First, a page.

Added one to my 7x14 mini lathe.
G3190 frommatching handle H320* and 20 mins of turning/drilling will get you a no-sweat setup for threading.
Here're the basics (having a mill is a bid help - I used my mini mill):
- drill the handle's hole to may be 3/4" (can use end mills),
- cross-drill and tap 1/4-20, down the middle. Use a HHD, it is safe, watch that bubble to get a square cut.
- I used alum: get a 4" long 1 OD round. Drill through with 5/16. Enlarge the hole to 1/2 from one end to about 3/4" deep. Turn that end to .807 (my spindle's bore, measure yours), for 1.5" or so.
- turn the opposite end to the size of the hole in the wheel - .750 in my case, as long as the handle's hole is deep
- slit the .807 end - I used slitting saw and did cross-pattern cut, .750 deep. Hacksaw won't look nearly as pretty but will do the job
- get a 4.5" long piece of alum or mild steell in .600 OD or thereabout. We are about to make a rod, tapered on on end ( from .600 to just under 5/16 in 1/4 or so), turned down to .240 and threaded 1/4-20 for .500 on the other end, just under 5/16 the rest of the way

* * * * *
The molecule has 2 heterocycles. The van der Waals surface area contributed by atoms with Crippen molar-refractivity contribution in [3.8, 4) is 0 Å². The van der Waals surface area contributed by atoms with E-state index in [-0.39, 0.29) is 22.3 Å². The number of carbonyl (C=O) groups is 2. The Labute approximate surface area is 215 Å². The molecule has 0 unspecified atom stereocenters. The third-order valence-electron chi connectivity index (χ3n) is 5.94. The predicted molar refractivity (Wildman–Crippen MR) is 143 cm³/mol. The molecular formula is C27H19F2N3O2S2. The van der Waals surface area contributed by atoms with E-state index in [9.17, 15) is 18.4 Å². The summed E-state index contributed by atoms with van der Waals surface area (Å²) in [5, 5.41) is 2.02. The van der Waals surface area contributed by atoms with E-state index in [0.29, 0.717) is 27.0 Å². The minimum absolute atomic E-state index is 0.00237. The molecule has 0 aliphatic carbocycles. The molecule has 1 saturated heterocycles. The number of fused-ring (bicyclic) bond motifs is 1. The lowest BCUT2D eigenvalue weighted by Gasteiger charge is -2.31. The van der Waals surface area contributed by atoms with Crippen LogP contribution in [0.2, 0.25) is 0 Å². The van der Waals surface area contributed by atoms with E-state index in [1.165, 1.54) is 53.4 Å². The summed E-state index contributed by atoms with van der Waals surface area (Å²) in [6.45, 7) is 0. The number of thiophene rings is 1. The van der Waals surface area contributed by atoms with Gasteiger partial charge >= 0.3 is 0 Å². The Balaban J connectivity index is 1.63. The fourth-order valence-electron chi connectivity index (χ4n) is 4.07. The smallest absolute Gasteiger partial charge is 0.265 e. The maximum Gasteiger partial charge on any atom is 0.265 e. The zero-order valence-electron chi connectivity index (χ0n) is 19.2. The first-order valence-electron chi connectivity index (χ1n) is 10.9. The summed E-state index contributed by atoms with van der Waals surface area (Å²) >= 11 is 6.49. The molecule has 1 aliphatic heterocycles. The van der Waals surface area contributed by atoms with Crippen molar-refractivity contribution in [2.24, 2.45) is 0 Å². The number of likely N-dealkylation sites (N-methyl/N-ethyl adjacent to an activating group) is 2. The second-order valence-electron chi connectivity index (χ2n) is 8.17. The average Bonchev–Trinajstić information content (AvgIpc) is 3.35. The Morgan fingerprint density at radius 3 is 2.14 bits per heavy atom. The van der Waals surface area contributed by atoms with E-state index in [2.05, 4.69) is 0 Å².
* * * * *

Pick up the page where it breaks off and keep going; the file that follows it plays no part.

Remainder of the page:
- no dims are critical - play by ear. The idea is to make it of size where the locking rod is snug, with the tapered portion resting against the slitted end and the threaded portion sticking out 1/2" with a nut on it and still have enough thread inside, so that when the nut is turned 1/2 turn, it forces the tapered end to go inside of the slit(ted?) end and enlarge the OD as the result to where it will lock inside of the spindle
- assemble by putting the big peice into the handle, lock in with a1/4 set screw or SHCS. Put the tapered rod in, screw the nut on the threaded end. Stick the thing into the spindle, turn the nut 1/2 turn - it will lock the whole assembly with the spindle. To remove - half a turn the other way and it will come out just fine. 3 seconds to install or remove, not bad.
Be safe - have the power cord unplugged_ when you use the wheel to thread. YOu will have tons of torque due to 8" OD wheel and full control so you'll never ever run into shoulder. For ultimate in accuracy when threading and to fool proof it 100%, do NOT disengage the halfnuts after you engage them, till the job is done. You simply don't have to , as now there's no fear of running into the shoulder, chuck or whatever. You will always track the thread this way ...
The heavy handwheel will also give you some inertia - for the longer threads it will come in handy.